Chances are your company has started looking at their hiring needs over the next couple of quarters and have begun putting out feelers to see what kind of talent is available. But part of that process is determining how to stay competitive—especially when it comes to tech salary.
To help you out, we’ve just released The Dice 2020 Tech Salary Report, and the results are eye-opening. While tech salaries experienced some growth at the national level, they’re growing significantly in emerging hubs.
It shouldn’t be a surprise to anyone that Silicon Valley boasts the largest average tech salary, checking in at $123,826, which is up 4.7% since 2018. As the tech industry’s ground zero, the Valley still commands the highest income by a reasonably large margin, but there are a handful of metro areas hot on its heels.
One such place is Seattle, accounting for an average tech salary of $109,628 with a rise of 4.3% since 2018. It’s quickly followed by San Diego at $109,428, commanding a leap of 5.4% since 2018. Rounding out the top five is Boston at an average of $108,438, which is up 5.2% from two years ago, and Baltimore, averaging $103,816 for their tech roles, up 2.5% between 2018 and 2019.
But here’s where things get interesting, and not in the metro areas you might expect. There are six emerging hubs that are really making big moves in the tech world, but not necessarily through stereotypical start-ups or outposts of established tech giants. Think more along the lines of businesses that are hiring technologists as part of their overall company needs, rather than a traditional tech company, and you’ll get a clearer understanding of how these hubs are growing into industry powerhouses.
Take Columbus, for example, where the average tech salary is $92,017, but they’ve experienced a 14.2% jump in salary growth between 2018 and 2019. With key employers such as IBM and JP Morgan Chase (the area’s fourth largest employer), Columbus is experiencing rising tech demand in private and public sectors, which is making it a more attractive destination for technologists. Especially considering their growth in tech job postings has grown 38% year over year.
Second to Columbus is St. Louis, boasting an average tech salary of $97,892 thanks to 13.6% growth between 2018 and 2019. Their growth is largely owing to their destination as a large-scale business hub for employers such as Boeing, Wells Fargo and Enterprise Rent-A-Car, just to name a few. Companies of that magnitude tend to hire in large numbers, especially as they take their businesses further into the online or automated world.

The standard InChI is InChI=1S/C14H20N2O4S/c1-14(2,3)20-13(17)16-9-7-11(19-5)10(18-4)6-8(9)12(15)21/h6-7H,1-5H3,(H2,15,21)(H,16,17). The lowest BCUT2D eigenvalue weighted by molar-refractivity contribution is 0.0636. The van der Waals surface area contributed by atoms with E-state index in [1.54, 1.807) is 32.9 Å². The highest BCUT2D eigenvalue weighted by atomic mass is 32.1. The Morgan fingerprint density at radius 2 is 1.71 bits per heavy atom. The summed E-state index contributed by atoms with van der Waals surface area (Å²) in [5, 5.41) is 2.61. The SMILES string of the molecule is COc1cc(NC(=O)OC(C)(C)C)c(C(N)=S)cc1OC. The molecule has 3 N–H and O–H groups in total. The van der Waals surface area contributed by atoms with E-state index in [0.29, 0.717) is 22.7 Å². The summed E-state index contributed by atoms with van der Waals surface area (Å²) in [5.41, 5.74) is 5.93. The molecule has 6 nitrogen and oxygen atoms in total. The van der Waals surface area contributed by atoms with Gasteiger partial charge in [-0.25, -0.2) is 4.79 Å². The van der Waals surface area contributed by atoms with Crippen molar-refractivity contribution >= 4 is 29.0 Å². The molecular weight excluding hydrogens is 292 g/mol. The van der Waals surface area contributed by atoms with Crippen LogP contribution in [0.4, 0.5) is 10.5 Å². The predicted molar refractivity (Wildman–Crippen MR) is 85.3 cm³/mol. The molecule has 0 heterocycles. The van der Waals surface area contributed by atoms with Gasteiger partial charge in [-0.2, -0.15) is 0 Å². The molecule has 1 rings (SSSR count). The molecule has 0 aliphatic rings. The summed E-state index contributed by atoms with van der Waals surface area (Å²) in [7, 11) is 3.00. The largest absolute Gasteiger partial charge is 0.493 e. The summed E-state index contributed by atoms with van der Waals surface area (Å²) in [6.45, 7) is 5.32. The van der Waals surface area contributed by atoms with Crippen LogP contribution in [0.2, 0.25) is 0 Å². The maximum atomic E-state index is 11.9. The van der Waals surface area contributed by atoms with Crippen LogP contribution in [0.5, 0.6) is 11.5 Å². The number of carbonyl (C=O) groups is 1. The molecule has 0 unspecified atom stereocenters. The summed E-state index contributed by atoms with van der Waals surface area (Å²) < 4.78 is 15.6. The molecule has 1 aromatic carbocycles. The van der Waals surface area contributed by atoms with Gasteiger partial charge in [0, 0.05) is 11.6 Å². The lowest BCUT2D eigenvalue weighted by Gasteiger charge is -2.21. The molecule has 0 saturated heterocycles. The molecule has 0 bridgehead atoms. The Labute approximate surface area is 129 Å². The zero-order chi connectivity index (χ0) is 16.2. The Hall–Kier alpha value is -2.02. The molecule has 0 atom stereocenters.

Then there’s Atlanta, with an average tech salary of $94,084 following a growth rate of 9.5% between 2018 and 2019. Slowly but surely, Atlanta has been cementing its position as a new tech hub, thanks in part to top employers such as IBM, Cox Communications and Georgia Tech. The city boasted the fourth highest amount of tech job postings across the country, signaling good news for job hunters in the tech sector. Its burgeoning tech community and its associated support system and infrastructure combined with big businesses hiring tons of bodies means that Atlanta is quickly becoming a tech hub to watch.
Other significant growth hubs include Denver, whose average tech salary of $102,557 puts the city in range of Seattle, with the seventh-highest salary of any city in 2019. Dallas-Ft. Worth is also experiencing a growth spurt with an average salary of $95,002 and more significant growth than Austin, which is largely considered the premiere tech hub of Texas. And then there’s San Diego, which has a lower average tech salary than Silicon Valley at $109,428, but amazingly, the seaside city has shown more significant year-over-year growth than the tech industry’s epicenter.
But that’s only part of the story. To learn more about the average tech salaries in the top 20 metro areas and gain deeper insights into what makes these emerging tech hubs tick, check out The Dice 2020 Tech Salary Report, and take a look at the graphs below to see how your city stacks up.